What it Means to be Human. Part 3

                                 Humanity Lost

 Evil is real and in competition with God for souls. Sin results in our loss of humanity. We become less than who God created. The more we give in to evil the more we decrease our humanity. The image of God, in us, is not lost but is corrupted. Our inherent image of God means that no matter how far we may be from God we still know the difference between good and evil. (Romans 1:18-20)

The equation is: Through Adam sin entered human existence. Through Jesus restoration is extended by the grace of God. (Romans 5).

“The work of divine grace in cosmic atonement is integrally united in its regenerative activity in the individual life; the two are different aspects of the unity of God’s purpose to save men from sin, and of the accomplishment of that purpose through Jesus Christ. He has shown us the nature and goal of human personality; He has atoned for our sinful failure to realize that nature and reach that goal; He has become the center of the fullest development of human personality yet known to us. What Christ has to do for us, in this last respect, is to bring to realization the possibilities of our nature interrupted or defeated by the sinful will. Sin is the intruder, not Christ.” (The Christian Doctrine of Man, H. Wheeler Robinson, Principal of Regent’s Park College, London.)

Becoming a disciple of Jesus begins a process of restoration and transformation. The struggle for a Christian is the conflict of being a citizen of two cultures. (Romans 6). We are in this physical world, with defective societal standards of conduct with regard to family, justice, freedom of conscience, government, and economic fairness. But, we are called to not be of this world. That is the challenge. A Christian struggles to live a Kingdom view life in a Worldview society that has little or no interest in living in a way that reflects God.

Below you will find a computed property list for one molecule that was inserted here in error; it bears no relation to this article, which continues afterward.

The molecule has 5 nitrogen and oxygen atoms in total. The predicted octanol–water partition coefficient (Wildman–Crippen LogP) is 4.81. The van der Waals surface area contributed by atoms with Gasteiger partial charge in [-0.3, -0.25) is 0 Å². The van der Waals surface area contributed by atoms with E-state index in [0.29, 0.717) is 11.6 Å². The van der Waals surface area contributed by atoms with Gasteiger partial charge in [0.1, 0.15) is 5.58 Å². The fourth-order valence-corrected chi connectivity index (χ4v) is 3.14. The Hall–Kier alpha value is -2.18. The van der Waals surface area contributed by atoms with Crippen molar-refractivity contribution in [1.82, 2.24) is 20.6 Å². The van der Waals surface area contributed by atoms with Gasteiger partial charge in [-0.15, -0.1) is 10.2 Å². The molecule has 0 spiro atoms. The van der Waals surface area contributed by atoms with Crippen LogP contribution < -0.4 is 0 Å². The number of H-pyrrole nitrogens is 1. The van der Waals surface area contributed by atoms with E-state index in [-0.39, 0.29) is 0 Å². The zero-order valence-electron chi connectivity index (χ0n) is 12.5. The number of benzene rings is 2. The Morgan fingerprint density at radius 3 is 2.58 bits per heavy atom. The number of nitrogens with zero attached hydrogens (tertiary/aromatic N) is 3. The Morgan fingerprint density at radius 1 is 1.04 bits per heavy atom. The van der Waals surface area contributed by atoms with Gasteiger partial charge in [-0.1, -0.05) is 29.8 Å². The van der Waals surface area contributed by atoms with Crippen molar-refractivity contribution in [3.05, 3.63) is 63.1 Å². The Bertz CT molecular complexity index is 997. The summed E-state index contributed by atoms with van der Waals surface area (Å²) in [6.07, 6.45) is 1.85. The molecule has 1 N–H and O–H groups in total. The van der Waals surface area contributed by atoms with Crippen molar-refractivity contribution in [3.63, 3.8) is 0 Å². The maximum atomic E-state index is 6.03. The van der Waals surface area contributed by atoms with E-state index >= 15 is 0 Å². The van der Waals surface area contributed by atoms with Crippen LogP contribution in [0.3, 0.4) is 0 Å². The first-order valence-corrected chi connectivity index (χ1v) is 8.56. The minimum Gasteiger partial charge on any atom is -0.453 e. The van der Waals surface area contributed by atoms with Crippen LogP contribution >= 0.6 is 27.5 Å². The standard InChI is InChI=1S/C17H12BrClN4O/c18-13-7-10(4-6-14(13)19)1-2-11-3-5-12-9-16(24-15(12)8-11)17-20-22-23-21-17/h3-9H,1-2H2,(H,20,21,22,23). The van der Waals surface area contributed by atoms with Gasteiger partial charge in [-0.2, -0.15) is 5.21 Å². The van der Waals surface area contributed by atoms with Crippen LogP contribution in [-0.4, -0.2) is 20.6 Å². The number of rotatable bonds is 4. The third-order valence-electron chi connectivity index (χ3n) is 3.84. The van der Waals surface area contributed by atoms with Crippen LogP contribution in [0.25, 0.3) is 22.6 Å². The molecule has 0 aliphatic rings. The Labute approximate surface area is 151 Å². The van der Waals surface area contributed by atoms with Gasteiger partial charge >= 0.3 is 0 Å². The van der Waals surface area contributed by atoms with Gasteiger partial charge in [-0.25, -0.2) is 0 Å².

As Christians we are restrained in our attitudes and treatment of others by the inherent dignity of every human, even non-believers. Psalms 8 reminds us “You have made him a little lower than the angels and have crowned him with glory and honor. You made him to have dominion over the works of your hands; you have put all things under his feet”. Even in our fallen state we continue to reflect the image of God. Somewhere deep inside his spirit the worldview man senses an incompleteness.

The Worldview man compensates for it with ambition and achievement; leaving his name to be known for years after passing from this world. Or he rebels against that inner spirit of God with destructive violent behavior. He may seek to hide from it in the excesses of addiction. He creates human gods whose standards he can meet. In desperation, he denies God.

Like it or not, his origin is in God. He has been made in the image of God even if that image now is but a shadow. And, he deserves to be treated with respect.

We should not be naive and expect our convictions to be welcomed by those who are trying to live without reference to the image and authority of God. People who are avoiding God by ambition, rebellion, destructive life styles, unsatisfactory shadow gods, and denial will feel threatened and respond accordingly. Prophets, Jesus, and disciples through the centuries, including now, have been punished for challenging worldviews.

The Kingdom view provides the Christian with a standard by which we can address current cultural practices in areas such as the family, marriage and sexual identity.

Coming Next: Part Four, The Human Family

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